This is the America to which Julian West, a young Bostonian, awakens after more than a century of sleep. West's initial sense of wonder, his gradual acceptance of the new order and a new love, and Bellamy's wonderful prophetic inventions-electric lighting, shopping malls, credit cards, electronic broadcasting-ensured the mass popularity of this 1888 novel. But however rich in fantasy and romance, Looking Backward is a passionate attack on the social ills of nineteenth-century industrialism and a plea for social reform and moral renewal. In her introduction, Cecelia Tichi discusses how the novel echoes the anguish and hopes of its own age while it embodies a sustaining myth of the American literary tradition-that man's perfectibility is attainable in the New World.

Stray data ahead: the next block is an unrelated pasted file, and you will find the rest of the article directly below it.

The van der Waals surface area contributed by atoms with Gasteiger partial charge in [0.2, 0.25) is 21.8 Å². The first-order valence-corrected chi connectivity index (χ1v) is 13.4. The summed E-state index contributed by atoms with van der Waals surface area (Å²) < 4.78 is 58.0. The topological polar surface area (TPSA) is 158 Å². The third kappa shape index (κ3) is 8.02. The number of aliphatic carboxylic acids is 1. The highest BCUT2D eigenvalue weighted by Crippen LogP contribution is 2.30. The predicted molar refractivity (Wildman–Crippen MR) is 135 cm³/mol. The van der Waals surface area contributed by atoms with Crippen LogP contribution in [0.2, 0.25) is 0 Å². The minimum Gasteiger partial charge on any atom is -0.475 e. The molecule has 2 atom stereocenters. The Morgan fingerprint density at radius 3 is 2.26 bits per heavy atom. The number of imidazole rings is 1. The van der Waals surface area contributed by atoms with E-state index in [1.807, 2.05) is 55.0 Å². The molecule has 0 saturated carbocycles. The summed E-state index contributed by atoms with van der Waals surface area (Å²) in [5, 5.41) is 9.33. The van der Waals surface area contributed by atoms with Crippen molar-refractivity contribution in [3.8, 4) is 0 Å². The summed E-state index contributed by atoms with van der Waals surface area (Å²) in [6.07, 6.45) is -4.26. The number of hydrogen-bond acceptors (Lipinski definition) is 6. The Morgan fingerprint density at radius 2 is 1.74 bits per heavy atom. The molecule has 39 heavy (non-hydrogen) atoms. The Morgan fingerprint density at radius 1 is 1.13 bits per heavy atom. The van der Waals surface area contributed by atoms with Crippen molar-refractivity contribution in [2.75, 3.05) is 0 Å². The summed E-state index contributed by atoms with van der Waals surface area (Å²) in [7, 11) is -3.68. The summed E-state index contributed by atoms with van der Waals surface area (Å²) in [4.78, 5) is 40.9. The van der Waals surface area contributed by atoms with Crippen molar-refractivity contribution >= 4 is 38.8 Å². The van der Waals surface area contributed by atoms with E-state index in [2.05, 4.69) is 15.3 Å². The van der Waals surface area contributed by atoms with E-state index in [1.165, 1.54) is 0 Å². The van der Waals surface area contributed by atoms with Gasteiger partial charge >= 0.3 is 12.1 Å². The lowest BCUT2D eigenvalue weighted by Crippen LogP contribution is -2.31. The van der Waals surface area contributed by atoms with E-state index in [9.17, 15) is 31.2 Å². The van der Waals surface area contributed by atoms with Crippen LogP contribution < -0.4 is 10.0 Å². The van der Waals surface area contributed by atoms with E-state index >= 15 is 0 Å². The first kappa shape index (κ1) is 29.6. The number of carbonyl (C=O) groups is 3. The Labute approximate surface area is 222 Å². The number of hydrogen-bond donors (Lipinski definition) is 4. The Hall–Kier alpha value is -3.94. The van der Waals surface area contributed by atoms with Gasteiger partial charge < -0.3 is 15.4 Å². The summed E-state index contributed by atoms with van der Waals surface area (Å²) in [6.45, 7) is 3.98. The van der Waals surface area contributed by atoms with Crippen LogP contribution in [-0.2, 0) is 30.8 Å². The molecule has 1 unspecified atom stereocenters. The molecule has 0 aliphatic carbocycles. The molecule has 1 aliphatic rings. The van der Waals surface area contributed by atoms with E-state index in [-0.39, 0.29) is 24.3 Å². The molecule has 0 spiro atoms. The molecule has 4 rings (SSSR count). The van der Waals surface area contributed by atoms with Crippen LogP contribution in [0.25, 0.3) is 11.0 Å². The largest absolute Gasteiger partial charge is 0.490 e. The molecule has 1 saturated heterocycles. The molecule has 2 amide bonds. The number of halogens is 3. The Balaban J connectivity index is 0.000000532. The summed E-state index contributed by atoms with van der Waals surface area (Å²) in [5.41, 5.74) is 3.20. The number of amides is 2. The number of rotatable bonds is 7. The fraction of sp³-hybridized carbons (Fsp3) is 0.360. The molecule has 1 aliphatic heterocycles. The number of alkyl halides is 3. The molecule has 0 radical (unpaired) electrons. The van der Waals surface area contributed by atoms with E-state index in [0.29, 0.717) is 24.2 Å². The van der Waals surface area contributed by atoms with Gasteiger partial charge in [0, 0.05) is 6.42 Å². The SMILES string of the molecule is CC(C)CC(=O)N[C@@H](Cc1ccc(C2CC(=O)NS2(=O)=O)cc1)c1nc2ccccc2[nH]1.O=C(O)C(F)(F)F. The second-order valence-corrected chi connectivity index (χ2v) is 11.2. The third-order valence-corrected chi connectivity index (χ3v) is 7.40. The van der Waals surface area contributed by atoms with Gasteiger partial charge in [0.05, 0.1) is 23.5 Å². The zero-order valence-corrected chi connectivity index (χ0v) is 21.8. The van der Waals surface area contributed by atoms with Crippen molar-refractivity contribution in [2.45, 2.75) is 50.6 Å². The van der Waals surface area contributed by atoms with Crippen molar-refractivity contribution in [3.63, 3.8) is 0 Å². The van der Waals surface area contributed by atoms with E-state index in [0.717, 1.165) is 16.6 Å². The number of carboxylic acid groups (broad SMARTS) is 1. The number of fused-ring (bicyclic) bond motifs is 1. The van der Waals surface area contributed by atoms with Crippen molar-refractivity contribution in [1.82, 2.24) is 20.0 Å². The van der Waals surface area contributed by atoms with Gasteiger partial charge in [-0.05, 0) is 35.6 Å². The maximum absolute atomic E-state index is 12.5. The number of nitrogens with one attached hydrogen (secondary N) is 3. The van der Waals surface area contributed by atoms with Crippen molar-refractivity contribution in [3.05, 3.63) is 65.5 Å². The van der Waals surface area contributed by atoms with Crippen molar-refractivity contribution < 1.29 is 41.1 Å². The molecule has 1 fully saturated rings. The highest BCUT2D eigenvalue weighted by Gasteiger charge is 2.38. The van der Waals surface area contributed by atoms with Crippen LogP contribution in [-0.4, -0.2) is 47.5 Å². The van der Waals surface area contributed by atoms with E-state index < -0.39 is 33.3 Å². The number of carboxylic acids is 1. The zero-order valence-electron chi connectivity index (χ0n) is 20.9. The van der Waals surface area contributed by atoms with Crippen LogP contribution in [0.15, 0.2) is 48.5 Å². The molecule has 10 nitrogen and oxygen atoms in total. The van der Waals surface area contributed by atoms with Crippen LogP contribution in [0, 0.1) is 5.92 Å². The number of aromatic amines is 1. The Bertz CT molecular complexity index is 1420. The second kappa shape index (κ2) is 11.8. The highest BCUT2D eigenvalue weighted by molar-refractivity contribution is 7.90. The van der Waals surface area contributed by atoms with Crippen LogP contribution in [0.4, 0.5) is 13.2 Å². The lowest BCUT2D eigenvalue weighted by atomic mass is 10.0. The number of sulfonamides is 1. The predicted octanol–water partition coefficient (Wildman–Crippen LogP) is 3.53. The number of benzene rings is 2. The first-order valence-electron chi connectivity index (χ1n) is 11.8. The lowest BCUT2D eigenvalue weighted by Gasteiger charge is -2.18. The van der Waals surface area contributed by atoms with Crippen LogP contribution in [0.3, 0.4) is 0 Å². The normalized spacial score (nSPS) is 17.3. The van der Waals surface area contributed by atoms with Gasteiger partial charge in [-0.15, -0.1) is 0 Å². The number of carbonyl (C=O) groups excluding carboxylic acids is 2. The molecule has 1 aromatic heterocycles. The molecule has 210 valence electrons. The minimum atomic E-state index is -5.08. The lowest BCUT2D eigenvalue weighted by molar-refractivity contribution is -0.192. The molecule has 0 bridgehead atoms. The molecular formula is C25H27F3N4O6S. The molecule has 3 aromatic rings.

|Product dimensions:||5.90(w) x 8.90(h) x 0.70(d)|
|Age Range:||14 - 18 Years|
Table of Contents
|Suggestions for Further Reading||29|
|A Note on the Text||31|